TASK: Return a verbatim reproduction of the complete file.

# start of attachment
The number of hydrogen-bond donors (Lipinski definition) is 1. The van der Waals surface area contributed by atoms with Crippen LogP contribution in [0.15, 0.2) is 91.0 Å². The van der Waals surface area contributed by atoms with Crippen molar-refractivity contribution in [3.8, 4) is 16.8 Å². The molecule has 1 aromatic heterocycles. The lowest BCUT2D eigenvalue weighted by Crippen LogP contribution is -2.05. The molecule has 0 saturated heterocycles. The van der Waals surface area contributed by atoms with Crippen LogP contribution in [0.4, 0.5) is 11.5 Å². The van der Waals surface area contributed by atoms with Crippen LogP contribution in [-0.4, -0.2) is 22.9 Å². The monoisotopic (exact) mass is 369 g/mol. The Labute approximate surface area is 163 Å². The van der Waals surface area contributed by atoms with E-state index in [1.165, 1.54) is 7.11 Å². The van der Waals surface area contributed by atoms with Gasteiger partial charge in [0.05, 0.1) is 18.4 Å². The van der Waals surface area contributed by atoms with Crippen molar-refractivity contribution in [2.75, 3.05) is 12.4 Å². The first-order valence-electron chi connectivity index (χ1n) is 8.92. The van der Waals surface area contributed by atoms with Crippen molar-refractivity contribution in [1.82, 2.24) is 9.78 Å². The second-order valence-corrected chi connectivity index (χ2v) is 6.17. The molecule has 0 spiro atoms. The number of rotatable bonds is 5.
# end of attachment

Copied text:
The number of hydrogen-bond donors (Lipinski definition) is 1. The van der Waals surface area contributed by atoms with Crippen LogP contribution in [0.15, 0.2) is 91.0 Å². The van der Waals surface area contributed by atoms with Crippen molar-refractivity contribution in [3.8, 4) is 16.8 Å². The molecule has 1 aromatic heterocycles. The lowest BCUT2D eigenvalue weighted by Crippen LogP contribution is -2.05. The molecule has 0 saturated heterocycles. The van der Waals surface area contributed by atoms with Crippen LogP contribution in [0.4, 0.5) is 11.5 Å². The van der Waals surface area contributed by atoms with Crippen LogP contribution in [-0.4, -0.2) is 22.9 Å². The monoisotopic (exact) mass is 369 g/mol. The Labute approximate surface area is 163 Å². The van der Waals surface area contributed by atoms with E-state index in [1.165, 1.54) is 7.11 Å². The van der Waals surface area contributed by atoms with Gasteiger partial charge in [0.05, 0.1) is 18.4 Å². The van der Waals surface area contributed by atoms with Crippen molar-refractivity contribution in [2.75, 3.05) is 12.4 Å². The first-order valence-electron chi connectivity index (χ1n) is 8.92. The van der Waals surface area contributed by atoms with Crippen molar-refractivity contribution in [1.82, 2.24) is 9.78 Å². The second-order valence-corrected chi connectivity index (χ2v) is 6.17. The molecule has 0 spiro atoms. The number of rotatable bonds is 5.